HONG KONG: Asian markets rebounded on Wednesday and oil prices fell sharply on hopes that Russia would not invade Ukraine after Moscow said some of its troops on the border between the two countries had begun to withdraw.
While unsubstantiated, the Russian claims have provided some much-needed relief for investors, who have grown increasingly concerned about conflict in Eastern Europe after Western powers warned for days of an imminent attack.
The news also helped traders shrug off another larger-than-expected surge in U.S. producer prices, which some warned could signal another painful jump in consumer inflation in the future.
Stocks were in a spiral after a top U.S. security adviser said on Friday that Russian President Vladimir Putin could send troops to Ukraine at any time, adding to a slew of safe-haven issues plaguing markets, including soaring prices, central bank fiscal support The end and the coronavirus pandemic.
But that sentiment picked up on Tuesday after the Russian Defense Ministry said some of the more than 100,000 soldiers who had assembled near Ukraine in recent weeks had begun returning to their barracks.
Then, after three hours of talks, Putin held a news conference with German Chancellor Olaf Scholz, in which the Russian leader confirmed a “partial withdrawal” and said he was willing to seek a diplomatic solution to the crisis, adding that “of course “He doesn’t want war.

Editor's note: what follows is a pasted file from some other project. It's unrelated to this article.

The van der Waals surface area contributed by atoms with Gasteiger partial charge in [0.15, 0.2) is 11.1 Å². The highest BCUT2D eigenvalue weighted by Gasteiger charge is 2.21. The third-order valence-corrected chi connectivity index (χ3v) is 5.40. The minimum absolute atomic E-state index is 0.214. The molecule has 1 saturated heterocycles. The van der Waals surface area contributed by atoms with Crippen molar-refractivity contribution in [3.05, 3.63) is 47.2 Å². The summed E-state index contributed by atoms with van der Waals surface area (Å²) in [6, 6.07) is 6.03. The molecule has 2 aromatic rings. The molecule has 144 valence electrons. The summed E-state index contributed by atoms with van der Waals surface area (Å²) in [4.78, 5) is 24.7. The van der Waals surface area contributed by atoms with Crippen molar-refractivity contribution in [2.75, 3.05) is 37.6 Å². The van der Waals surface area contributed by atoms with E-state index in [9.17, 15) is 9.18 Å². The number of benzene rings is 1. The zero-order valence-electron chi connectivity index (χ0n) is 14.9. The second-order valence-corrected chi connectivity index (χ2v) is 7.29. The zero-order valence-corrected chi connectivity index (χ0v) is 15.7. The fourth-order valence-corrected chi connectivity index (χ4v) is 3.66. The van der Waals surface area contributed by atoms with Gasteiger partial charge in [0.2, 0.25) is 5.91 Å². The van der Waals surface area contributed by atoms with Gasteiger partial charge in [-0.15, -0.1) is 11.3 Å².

“We are ready to cooperate further. We are ready to go on a negotiating track,” Putin said. “We hope that this issue will be resolved through negotiation, peaceful means now, now or in the near future.”
He said he hoped Western leaders would listen to his concerns about NATO’s expansion into Russia’s borders and possible membership in Ukraine.
Still, while Joe Biden said the U.S. was “diplomatically ready,” he warned Putin’s soldiers “are still in a very dangerous situation.”
While politicians remained wary, investors were excited by the positive developments.
All three Wall Street indexes rose after three days of sharp losses, also weighed down by inflation concerns.
Asia is built on gains from earlier exchanges.
Tokyo rose more than 2%, while Hong Kong, Seoul, Wellington, Taipei and Manila all rose more than 1%. Shanghai, Sydney and Jakarta also rose, but Singapore edged lower.
Crude oil steadied, falling more than 3 percent on Tuesday, as easing tensions between Russia and Ukraine eased supply concerns amid soaring demand, fueling inflationary pressures.
Both major contracts held at more than seven-year highs, with observers warning they could break $100 soon.
“Volatility and uncertainty are only going to increase. It could be due to Russia-Ukraine, it could be due to stubborn inflation,” UBS’s Brenda O’Connor-Honas told Bloomberg Television.
“There’s still a lot of uncertainty for customers and investors.”
News from Europe overshadowed data showing U.S. producer prices rose twice as expected in January, adding to fears that the Federal Reserve will begin to aggressively tighten monetary policy.
“Factory inflation remains very high, fueling inflation expectations for a while and supporting the Fed’s case for kicking off the rate hike cycle with a 0.5 percentage point hike,” said OANDA’s Edward Moya.
“Americans expect inflation to eventually ease next year, but they are increasingly concerned that the peak may be much worse than they initially expected. President Biden is expected to acknowledge the recent spike in food and gasoline prices, which means an executive order may be on the way.
Investors are now awaiting the release of minutes from the Fed’s January policy meeting, hoping it will provide clues on the pace and timing of any rate hikes.